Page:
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LIMA (Thomson Reuters Foundation) - Lack of real progress at a climate conference in Lima that ended in the early hours of Sunday morning harms the chances of reaching a global agreement next year that effectively curbs climate change and deals with its impacts, experts said.
Countries are meant to reach an agreement on how to deal with climate change beyond 2020 at a meeting in Paris at the end of 2015. A deal would impact global energy, transport and development policy for decades to come.
Lima had a straightforward agenda: agree the scope and schedule for the Paris agreement.
But countries split on both big fundamentals and many of the details of a future agreement, and the meeting ended with a far more modest agenda than many had hoped for.
Developing countries fear any agreement that will require them to set ambitious targets to cut carbon emissions, arguing that this is unfair because they should be allowed to develop.
Rich countries, who have produced most of the world’s climate-changing emissions so far, say it is now time for everyone to help.
The final decision in Lima, reached after negotiations overran their two-week schedule by more than 30 hours, watered down an earlier version, deleting any review of country pledges which would have made them more rigorous.
It also deleted a technical review of financial support for developing countries.
Developing countries insisted on an explicit reference to the differences between them and the developed world, shooting down an earlier suggestion that some poorer countries should take on much bigger responsibilities for limiting emissions.
If developing countries agreed to that move – the UN calls it “self-differentiation” – rich nations said they would give more financial help.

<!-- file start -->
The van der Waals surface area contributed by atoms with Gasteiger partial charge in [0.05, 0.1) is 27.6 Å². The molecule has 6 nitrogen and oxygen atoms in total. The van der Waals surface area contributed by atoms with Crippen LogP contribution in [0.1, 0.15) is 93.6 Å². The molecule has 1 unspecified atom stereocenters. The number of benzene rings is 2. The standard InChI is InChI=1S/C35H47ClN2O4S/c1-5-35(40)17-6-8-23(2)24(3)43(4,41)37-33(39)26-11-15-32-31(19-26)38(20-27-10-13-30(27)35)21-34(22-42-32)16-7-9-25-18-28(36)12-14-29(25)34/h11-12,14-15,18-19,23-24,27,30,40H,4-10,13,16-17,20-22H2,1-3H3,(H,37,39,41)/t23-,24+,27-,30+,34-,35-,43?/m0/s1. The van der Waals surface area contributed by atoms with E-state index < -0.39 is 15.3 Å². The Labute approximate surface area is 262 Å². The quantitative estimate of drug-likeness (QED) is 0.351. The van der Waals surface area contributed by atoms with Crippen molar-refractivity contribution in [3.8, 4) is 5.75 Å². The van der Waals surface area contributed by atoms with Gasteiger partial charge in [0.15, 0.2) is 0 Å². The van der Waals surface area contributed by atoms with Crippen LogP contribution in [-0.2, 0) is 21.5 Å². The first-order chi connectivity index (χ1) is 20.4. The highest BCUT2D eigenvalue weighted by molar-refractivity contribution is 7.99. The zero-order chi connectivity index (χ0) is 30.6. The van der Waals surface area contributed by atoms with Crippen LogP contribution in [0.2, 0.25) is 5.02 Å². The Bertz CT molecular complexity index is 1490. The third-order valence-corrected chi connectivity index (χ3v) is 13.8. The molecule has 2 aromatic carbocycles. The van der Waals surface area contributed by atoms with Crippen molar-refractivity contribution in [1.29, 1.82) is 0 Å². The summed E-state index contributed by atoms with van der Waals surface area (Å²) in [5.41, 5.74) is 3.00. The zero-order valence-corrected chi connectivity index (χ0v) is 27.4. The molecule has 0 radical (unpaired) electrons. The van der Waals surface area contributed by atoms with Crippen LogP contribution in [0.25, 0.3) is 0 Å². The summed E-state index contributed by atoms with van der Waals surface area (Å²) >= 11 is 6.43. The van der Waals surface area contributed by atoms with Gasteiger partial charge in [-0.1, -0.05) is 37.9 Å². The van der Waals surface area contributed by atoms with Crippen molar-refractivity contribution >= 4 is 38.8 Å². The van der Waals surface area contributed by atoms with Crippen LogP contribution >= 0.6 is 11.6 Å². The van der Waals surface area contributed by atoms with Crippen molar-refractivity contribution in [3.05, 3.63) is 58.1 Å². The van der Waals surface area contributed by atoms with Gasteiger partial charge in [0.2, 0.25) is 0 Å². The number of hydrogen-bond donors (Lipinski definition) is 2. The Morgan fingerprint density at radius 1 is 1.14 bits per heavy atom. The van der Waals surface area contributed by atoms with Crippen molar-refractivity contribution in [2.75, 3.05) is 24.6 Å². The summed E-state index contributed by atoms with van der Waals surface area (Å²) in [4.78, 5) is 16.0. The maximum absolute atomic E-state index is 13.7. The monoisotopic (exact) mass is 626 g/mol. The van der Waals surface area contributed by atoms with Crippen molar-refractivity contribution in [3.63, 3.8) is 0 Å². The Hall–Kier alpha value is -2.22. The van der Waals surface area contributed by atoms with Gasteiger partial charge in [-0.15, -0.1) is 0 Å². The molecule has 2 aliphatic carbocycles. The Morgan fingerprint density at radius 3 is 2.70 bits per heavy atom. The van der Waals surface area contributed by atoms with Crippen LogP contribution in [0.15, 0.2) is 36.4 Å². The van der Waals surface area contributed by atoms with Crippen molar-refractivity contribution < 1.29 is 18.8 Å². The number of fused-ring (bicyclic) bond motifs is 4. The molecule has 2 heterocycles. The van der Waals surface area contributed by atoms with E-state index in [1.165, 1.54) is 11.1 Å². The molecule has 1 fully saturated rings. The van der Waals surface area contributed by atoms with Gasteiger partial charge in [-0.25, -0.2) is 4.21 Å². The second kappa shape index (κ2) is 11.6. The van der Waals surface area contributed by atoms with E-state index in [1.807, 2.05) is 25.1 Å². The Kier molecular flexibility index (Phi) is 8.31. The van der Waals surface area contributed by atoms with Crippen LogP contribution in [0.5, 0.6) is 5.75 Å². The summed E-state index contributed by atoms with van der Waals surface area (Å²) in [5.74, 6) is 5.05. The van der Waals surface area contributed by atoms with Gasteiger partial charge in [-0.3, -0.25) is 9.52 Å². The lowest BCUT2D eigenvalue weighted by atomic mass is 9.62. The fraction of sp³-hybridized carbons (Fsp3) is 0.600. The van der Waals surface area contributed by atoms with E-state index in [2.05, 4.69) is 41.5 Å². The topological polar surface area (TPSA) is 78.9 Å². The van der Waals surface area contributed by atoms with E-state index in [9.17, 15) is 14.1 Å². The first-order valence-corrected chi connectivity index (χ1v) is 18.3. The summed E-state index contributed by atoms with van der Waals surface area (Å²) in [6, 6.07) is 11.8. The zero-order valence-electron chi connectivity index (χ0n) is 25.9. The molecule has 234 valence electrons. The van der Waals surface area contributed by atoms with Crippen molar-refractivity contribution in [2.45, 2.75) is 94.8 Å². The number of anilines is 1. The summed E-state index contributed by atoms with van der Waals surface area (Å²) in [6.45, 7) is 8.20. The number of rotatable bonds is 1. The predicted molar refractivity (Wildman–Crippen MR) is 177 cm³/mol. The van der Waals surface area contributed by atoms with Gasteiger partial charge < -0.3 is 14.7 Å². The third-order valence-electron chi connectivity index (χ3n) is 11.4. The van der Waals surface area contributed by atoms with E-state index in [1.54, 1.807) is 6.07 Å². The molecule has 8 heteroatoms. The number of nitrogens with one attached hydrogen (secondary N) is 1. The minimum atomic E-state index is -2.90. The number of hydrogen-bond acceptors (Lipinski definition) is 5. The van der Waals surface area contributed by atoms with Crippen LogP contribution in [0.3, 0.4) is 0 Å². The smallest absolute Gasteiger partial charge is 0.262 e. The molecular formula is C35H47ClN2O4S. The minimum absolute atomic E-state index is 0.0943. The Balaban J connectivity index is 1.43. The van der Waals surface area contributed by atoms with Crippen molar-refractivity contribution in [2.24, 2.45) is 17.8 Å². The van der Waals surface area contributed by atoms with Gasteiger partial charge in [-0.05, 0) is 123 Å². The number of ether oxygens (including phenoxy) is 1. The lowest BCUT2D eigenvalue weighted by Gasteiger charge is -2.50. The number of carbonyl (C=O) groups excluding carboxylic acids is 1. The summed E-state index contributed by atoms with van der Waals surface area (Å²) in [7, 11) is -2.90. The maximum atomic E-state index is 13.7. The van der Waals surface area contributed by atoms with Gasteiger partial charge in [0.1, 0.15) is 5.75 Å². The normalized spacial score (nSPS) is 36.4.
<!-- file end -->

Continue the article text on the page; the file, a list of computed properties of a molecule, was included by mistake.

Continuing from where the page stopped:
“We still live in a world of deep inequalities,” said Jose Antonio Marcondes de Carvalho, lead negotiator for Brazil. “The notion of self-differentiation is tantamount to the annihilation of the United Nations Framework Convention on Climate Change.”
Several developing countries did contribute to a new Green Climate Fund, which surpassed $10 billion in Lima, including Mexico, South Korea, Peru and Colombia.
China also said prior to the talks that it would only allow emissions to grow until 2030, then reduce them.
The UN talks have the uphill task of driving consensus not only between developed and developing countries, but also between those most vulnerable to climate change and oil exporters that may lose out from tougher curbs on carbon emissions.
Small island states at risk of being drowned by rising seas insisted in Lima on an explicit reference to catastrophic harm that they cannot adapt to. They want assistance to deal with that, which is called “loss and damage” in UN jargon.
The most ambitious agreement in Paris could, in theory, launch a diplomatic process which regularly increases targets for carbon emission cuts to meet the long-term goal of achieving net zero greenhouse gas emissions later this century.
Small parts of the Lima decision pointed towards such an agreement. It committed countries to make new, more ambitious proposals, and required the UN climate secretariat to assess the world’s collective ambition.
Countries in Lima also agreed a very early stage draft negotiating text for a Paris agreement, which included multiple choices for almost every item.
Many observers outside the negotiations expressed frustration with the slow pace of talks. Business and financial leaders said they needed firmer signals from a climate agreement, including long-term emissions targets, to begin to invest billions of dollars in low-carbon projects.
“We’re looking for a regulatory and policy framework to help us,” said Kevin Moss, a corporate social responsibility executive at the British telecommunications firm BT, on the sidelines of the Lima conference.
“This is a growth opportunity. We’re looking for a price on carbon.”
Aid and development organizations similarly said the Lima deal would not effectively help poor nations struggling with worsening climate impacts.
“UN climate talks in Lima have delivered nothing for people in developing countries who are most vulnerable to climate change,” the charity ActionAid said in a statement.
“There is no (adequate) finance to help them adapt to climate impacts, no reference to a mechanism to help them deal with loss and damage, no urgent emissions cuts to lessen those impacts, and no assurance that developed countries will live up to their obligations,” it said.
Reporting by Gerard Wynn; editing by Laurie Goering